- (optionally you can also try enabling Auto Baud and let Betaflight choose a baud rate for you)
- Save and Reboot
Once you have wired and set it up correctly, you should see the GPS indicator light up at the top of the configurator. If GPS module is not powered, you probably have to plug in the LiPo battery.
Now you need to wait for the GPS unit to get a “3D fix” (when it sees at least 4 satellites). It might take a few minutes depends on your location.
When it does, the red LED on the BN-220 module should blink (together with the blue LED). You will see information under GPS in the Setup page, where it says “3D Fix” is True, and shows your coordinates.
When you power up the GPS module the first time in a new location, it always takes longer to find satillites. This is referred to as “cold start”. Once you’ve done it the first time, later when you restart the GPS module it will get a lock much faster.
You might want to perform this outdoor, or as close to the windows as possible if you are indoor, with the antenna pointing to the sky.
You have two options to display GPS info: via Betaflight OSD or/and Radio Telemetry.
Check out this tutorial about Betaflight OSD if you are not familiar with it. You can display GPS coordinates, distance and direction to home and many more
Power on the quad, go to the Taranis telemetry page, select “Discover new sensors”. New sensors including GPS coordinates should now appear.
You want to test the GPS thoroughly before relying on it for long range flying. First thing I would test is to see if the GPS coordinates you are getting is correct. Enter them in Google Maps, and see if it points to where you are.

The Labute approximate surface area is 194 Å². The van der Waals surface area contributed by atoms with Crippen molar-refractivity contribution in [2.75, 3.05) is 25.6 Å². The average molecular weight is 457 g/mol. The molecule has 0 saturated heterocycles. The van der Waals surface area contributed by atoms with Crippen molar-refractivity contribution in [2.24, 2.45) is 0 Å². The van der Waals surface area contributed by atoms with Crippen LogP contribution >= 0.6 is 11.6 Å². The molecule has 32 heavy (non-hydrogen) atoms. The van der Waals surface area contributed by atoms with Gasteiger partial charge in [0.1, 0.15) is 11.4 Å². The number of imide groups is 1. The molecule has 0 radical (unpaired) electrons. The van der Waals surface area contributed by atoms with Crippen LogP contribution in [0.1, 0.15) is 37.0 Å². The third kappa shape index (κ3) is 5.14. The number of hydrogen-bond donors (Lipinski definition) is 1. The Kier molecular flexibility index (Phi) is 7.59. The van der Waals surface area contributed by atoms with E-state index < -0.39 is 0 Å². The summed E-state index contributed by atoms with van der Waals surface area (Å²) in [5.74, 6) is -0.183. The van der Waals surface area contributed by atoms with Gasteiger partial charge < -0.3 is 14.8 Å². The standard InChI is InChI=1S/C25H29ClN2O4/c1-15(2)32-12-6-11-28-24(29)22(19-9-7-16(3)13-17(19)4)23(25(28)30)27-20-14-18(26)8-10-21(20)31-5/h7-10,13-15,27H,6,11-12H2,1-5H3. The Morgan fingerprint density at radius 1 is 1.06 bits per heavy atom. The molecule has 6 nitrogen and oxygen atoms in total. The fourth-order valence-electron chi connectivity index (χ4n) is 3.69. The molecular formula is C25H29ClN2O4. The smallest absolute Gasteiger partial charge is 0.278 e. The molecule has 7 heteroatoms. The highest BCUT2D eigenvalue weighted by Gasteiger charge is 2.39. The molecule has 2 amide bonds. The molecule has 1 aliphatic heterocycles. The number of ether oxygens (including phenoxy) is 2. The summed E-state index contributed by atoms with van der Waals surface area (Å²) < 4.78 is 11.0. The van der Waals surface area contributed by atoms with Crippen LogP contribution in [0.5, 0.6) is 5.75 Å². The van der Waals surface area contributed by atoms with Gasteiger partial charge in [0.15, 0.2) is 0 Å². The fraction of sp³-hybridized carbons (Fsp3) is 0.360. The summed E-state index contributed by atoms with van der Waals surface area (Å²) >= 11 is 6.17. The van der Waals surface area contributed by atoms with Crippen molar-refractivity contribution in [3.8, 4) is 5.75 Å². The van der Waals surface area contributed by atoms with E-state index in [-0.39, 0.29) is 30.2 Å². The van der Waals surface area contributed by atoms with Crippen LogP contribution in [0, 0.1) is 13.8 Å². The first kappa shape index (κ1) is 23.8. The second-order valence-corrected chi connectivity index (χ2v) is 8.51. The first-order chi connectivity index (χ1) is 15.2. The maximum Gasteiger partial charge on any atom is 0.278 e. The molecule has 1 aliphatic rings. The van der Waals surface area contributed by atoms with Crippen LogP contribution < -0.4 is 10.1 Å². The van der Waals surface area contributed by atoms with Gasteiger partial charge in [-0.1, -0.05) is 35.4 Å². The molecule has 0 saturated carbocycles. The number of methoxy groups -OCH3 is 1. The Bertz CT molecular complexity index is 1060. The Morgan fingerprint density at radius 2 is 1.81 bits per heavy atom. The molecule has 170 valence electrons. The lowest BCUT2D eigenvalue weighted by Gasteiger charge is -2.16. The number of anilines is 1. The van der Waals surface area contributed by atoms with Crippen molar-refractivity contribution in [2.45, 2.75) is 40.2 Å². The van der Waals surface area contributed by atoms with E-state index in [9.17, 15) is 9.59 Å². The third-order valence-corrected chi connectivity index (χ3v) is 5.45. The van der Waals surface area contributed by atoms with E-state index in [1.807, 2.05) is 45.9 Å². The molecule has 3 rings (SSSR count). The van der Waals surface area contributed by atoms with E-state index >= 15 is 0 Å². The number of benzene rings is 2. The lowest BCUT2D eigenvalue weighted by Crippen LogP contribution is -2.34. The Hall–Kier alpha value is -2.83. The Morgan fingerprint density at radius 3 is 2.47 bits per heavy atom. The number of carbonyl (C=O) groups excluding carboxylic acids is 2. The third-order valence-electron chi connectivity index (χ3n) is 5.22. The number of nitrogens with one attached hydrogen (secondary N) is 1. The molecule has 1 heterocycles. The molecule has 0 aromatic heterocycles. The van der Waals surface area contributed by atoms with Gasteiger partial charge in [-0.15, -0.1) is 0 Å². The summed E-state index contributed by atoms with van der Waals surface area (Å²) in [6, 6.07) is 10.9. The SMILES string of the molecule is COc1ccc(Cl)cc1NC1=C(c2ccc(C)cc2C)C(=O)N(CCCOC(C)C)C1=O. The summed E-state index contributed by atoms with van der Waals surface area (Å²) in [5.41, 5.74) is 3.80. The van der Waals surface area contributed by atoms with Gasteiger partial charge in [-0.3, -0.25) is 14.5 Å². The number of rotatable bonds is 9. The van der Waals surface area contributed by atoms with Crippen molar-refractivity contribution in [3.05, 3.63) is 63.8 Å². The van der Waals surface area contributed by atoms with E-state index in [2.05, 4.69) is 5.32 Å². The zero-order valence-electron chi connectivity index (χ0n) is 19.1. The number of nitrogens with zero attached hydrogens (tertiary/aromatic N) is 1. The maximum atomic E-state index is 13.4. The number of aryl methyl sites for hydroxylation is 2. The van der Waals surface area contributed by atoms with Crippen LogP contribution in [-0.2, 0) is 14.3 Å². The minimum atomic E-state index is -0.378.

Repeat this in a few different places if possible.
If that’s all working, you might also want to setup Rescue Mode.
Mounting GPS module
Don’t mount your GPS receiver upside down which is a very common mistake.
The GPS receiver antenna should be facing up, it’s a flat square with small metal circular part in the middle. There should be no components at all on this side.
Make sure nothing is blocking or interfering with the GPS unit at anytime. Mount it on top of your quad and away from the VTX antenna as well as RX antennas (many radio receivers are actually transmitters as well due to their two-way communication nature). Also beware some HD cameras might produce radiation that affects your GPS signal if they don’t have the appropriate shielding.
By leaving long enough wires allows for more flexible installation. Here are some ideas:
On top of your GoPro/HD camera.
On top of the LiPo battery (you can also mount it on your strap with 3D printed mount).
Top of your frame if you have an under-slung battery.
Using a mast to keep the GPS unit as far away from the quad as possible. But probably a bad idea to have it so close to the VTX antenna in this example…
The rule of thumb is that the GPS must see the sky at all times (except when you are doing a roll or inverted yaw spin).
Before your flight, It can take a while to get a GPS lock. You might want to power on your quad and GPS beforehand to “warm up” first, e.g. on the way to the flying field.
Additional Sensors for GPS
Additional sensors are not required for GPS in Betaflight. But by combining measurements from other sensors can give you a better picture of what the drone is doing. I will add more info here later.
A barometer is a pressure sensor that for measuring the aircraft’s altitude. It’s more accurate than using GPS’s estimation. Some flight controllers come with a Barometer, usually the BMP280. (Kakute F7)
The compass is for measuring which direction the quadcopter is facing. It’s usually an external sensor that you need to connect to the FC via i2c port.